Dried Bay Leaf | DAUN SALAM | 干月桂叶
[Net Weight]: 20g
[What Are Bay Leaves?]
Bay leaves come from the bay laurel plant, an evergreen shrub that grows slowly in warm climates. The plants are grown for ornamental use and dried and used in cooking. The thick and leathery leaves are elongated with pointy ends. Most often, recipes call for dried bay leaves, which have a slightly stronger scent than fresh.
[What Do They Taste Like?]
Since bay leaves aren't eaten, the flavor is more about what they bring to a recipe—and that is up for much debate. Many cooks believe that bay leaves don't contribute any taste at all while others find the herb adds a subtle depth of flavor. So, while bay leaves do not add overwhelming and distinct flavors to any dish, they can be thought of as a "supporting actor," in that they help coax out other flavors and spices in whatever dish you are making.
[Cooking With Bay Leaves]
Because the leaves do not soften as they cook, bay leaves are added to simmering sauces or included in a braising liquid, and then removed before serving. The leaves have sharp points that can cut the mouth, cause choking, or even slice into the digestive tract. Simply add the whole dried leaf to the recipe and take out once the dish is finished cooking. If using the fresh, California bay leaves, add half of the amount called for (which may mean tearing a leaf in half).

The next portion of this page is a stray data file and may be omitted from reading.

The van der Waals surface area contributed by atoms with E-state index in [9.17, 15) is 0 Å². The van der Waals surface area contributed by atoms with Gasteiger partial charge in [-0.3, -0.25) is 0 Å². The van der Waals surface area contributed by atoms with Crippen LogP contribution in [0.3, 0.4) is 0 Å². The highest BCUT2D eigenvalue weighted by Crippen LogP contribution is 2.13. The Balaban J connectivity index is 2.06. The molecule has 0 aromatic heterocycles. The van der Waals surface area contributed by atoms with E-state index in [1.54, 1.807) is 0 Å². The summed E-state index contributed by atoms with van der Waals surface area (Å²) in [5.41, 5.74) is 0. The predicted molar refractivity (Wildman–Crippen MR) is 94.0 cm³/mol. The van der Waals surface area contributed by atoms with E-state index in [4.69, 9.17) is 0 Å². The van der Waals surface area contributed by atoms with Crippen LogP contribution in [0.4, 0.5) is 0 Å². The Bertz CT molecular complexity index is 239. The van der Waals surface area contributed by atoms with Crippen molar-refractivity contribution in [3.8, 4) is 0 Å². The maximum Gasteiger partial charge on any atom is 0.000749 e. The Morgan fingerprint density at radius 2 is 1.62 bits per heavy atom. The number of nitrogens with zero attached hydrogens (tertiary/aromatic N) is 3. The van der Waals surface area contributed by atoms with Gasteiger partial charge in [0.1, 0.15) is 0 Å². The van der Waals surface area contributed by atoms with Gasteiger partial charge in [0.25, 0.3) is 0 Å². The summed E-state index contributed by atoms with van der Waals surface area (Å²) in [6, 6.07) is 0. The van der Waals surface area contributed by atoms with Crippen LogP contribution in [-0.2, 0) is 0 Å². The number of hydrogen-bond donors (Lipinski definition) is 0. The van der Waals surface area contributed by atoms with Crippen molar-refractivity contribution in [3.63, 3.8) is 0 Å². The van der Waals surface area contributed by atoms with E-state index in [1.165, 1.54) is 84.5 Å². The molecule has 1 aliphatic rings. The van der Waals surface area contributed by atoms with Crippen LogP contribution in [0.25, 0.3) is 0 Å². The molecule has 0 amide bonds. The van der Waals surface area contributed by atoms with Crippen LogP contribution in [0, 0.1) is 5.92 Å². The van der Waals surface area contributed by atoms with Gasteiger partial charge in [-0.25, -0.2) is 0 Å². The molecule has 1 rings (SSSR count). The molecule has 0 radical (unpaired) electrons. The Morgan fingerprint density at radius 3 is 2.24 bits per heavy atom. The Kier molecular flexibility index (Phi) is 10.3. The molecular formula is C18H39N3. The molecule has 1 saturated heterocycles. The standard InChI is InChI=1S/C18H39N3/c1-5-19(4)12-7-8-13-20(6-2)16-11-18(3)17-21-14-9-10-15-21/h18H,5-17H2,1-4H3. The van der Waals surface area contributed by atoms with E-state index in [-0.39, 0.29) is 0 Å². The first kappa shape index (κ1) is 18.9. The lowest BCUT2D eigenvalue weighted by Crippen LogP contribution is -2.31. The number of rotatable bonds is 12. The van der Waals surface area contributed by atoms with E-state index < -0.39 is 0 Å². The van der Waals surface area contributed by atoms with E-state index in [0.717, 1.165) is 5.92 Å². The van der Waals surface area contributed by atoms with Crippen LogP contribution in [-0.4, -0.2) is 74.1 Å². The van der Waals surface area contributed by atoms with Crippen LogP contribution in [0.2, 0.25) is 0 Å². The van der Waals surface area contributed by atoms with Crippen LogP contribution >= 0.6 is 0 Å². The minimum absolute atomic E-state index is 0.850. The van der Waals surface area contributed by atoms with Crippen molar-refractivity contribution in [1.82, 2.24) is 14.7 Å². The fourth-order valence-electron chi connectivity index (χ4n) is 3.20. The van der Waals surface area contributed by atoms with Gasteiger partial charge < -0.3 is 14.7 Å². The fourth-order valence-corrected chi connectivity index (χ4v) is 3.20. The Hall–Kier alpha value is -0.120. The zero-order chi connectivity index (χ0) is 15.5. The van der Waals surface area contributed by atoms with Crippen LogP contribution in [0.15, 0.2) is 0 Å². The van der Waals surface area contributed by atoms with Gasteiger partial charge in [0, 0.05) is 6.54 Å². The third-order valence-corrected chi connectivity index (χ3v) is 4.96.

Bay leaves should be added at the beginning of cooking as the longer they simmer, the more time they have to release flavor and allow it to infuse the dish. In addition to simmering in soups and stews, bay leaves are great for stuffing into the cavity of a chicken before roasting it, and can also be added to the liquid when cooking rice. When ground into a powder, bay leaf is used similarly to a spice.
[Recipes With Bay Leaves]
Bay leaves can be used in many types of cuisines, from Spanish and French to Indian and Thai. They are used when braising meat, making stock, and are also a common ingredient in pickling brines.